How Battery Swaps Are Helping to ChargeUp! Kenya’s E-Mobility Transition
While motorcycles are a popular mode of transportation in Kenya’s capital city due to affordability and speed, they can also pollute up to 10 times more than cars. Photo: ARC Ride

Like many cities, Nairobi greets visitors with the sight of densely packed buildings, the scent of roasting food and the sound of honking horns, mostly from motorcycles weaving through traffic. While these popular motorcycles provide an affordable and fast form of transportation in Kenya’s capital, they are also contributing to air pollution and serious health risks, as motorcycles pollute up to 10 times more than cars

Switching these motorcycles to electric would result in cleaner air for millions, but high costs present a major barrier. Electric motorcycles in Kenya cost around $1,350-1,500, currently, with the battery accounting for 40% of the total cost, which is why it is more expensive than the $850-1,200 for a typical internal combustion engine motorcycle. ChargeUp!, an innovative partnership led by Energy 4 Impact, ARC Ride, Fika Mobility, Imperial College London, and Strathmore University, and funded by WRI’s Partnering for Green Growth and the Global Goals 2030 (P4G), has set out to overcome this challenge.

Its solution? A Battery as a Service (BaaS) model.

The BaaS model decouples battery and motorbike ownership, meaning the cost of the battery is not included in the price of the vehicle. Instead, drivers access batteries at swap stations, where each time they pay a small fee to quickly replace their depleted batteries with fully charged ones. They make the swap in a few minutes, similar to petrol refueling (speed is essential, as motorcycles in Nairobi typically travel 100-120 kilometers per day, requiring extensive battery capacity). By reducing the need to purchase batteries upfront, BaaS can help make electric motorcycles price competitive with internal combustion engine motorcycles. BaaS can also offer other benefits. Because the swap stations offer enhanced traceability by tracking batteries and monitoring the swap process, some financiers are willing to decrease interest rates because of reduced theft and damage. Moreover, the partnership anticipates the model will create long-term green jobs for charging station mechanics and electric vehicle (EV) drivers and include more women in the ecosystem.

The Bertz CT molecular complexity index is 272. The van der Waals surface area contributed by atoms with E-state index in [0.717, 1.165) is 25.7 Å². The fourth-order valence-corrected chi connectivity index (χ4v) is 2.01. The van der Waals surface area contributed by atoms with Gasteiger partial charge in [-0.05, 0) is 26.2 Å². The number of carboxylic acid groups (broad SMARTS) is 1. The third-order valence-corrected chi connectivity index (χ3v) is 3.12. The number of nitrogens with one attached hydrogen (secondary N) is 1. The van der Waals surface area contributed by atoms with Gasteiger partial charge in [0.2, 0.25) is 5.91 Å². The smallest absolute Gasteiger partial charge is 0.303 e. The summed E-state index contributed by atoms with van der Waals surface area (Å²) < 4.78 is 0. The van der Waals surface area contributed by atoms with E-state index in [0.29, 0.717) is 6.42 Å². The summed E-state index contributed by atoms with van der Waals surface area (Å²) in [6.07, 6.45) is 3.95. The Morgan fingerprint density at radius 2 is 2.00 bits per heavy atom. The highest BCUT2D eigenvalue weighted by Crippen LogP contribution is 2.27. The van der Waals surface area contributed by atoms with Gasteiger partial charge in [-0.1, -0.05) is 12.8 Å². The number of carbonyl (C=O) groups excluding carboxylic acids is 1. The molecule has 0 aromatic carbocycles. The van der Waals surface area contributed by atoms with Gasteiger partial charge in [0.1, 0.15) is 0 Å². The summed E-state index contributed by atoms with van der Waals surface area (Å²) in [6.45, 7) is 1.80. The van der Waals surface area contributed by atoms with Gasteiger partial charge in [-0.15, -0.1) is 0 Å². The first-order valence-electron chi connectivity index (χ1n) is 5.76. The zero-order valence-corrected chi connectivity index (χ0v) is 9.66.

While this model seems like an ideal solution, barriers to making BaaS profitable limit wider adoption. There are high capital expenditure requirements, due to the cost of real estate to build stations in Nairobi, labor costs to staff the stations, and station infrastructure to build. Most electric motorcycles are imported from Asia, but Nairobi’s rough roads, intensive daily usage, and rain and mud require local companies to modify the motorbikes to withstand conditions.

The ChargeUp! partnership has analyzed learnings from its own experience setting up battery swapping stations across Nairobi and published several reports with recommendations to expand the BaaS model. Here, we share key recommendations for stakeholders so that BaaS investments and interventions can help create an accessible, affordable e-mobility transition everywhere.

Fair Battery Pricing

The partnership recommends a prorated pricing structure where if a swap station charges $1.50 for a full charge and the customer returns a battery with 50% charge left, the customer would pay $0.75 for their new fully charged battery. This is the most accurate method of measuring energy consumption, enables fair pricing and gives riders a clear understanding of their energy usage to make informed decisions about travel choices.

When it comes to purchasing the vehicles themselves, though the companies in the ChargeUp! partnership focus on battery swapping currently, others offer financing, and in their reports the partnership recommends pay-as-you-go solutions to further reduce initial costs for operators.

Policy Support for Infrastructure

The government of Kenya has shown a strong commitment to the e-mobility transition, most prominently by setting a target for EVs to account for 5% of imports in 2023, halving the excise duty from 20% to 10% in the 2019 Finance Act, and requiring developers to allocate at least 5% of parking space to EVs in the 2022 National Building Code.